Investing in private companies is notoriously risky. Most start-ups fail, and those that succeed can take a decade or longer to provide returns to shareholders.
During a stock market rout, like the one experienced over the past two weeks, that risk is felt more acutely as investors aim to make sure they have ready access to cash.
Starting Thursday, investors in companies like Greensbury Market, an organic food market in New York, Flipdaddy's, a burger and beer joint in Kentucky, and Le Grand Courtage, a sparkling wine maker, will have a new way to get liquidity.
That's because CircleUp, an online marketplace that connects emerging consumer brands with investors, has just introduced a secondary market that enables shareholders to sell their stakes twice a year.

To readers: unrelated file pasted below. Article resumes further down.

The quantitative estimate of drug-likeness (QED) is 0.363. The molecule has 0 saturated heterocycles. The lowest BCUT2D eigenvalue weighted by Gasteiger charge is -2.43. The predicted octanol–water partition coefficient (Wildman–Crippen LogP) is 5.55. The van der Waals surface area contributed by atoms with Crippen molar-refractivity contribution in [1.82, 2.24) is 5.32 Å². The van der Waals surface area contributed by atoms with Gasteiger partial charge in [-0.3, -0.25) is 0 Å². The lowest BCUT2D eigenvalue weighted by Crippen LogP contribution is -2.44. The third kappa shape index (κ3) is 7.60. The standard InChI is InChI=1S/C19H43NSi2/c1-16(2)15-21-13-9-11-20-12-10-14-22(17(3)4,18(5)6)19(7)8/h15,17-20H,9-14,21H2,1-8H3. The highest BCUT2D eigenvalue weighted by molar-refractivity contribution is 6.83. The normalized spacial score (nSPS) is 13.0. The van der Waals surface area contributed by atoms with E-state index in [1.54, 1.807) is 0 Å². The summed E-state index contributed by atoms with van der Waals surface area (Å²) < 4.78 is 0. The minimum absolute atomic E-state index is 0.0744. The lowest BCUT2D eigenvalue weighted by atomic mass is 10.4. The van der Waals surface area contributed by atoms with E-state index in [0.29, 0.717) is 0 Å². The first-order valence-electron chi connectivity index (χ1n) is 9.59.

While no replacement for a real-time stock market, the new offering at least opens the asset class to a segment of investors previously relegated to the sidelines because of the extended period of illiquidity.
Ryan Caldbeck, CircleUp's co-founder and CEO, said companies on the site have been asking for the service in order to appeal to a wider set of investors.
"Helping to shorten the liquidity period or giving certainty over the exits is something that both sides are particularly excited about," Caldbeck said. Investors "get a lot more excited to do that when they know a secondary market is up and running."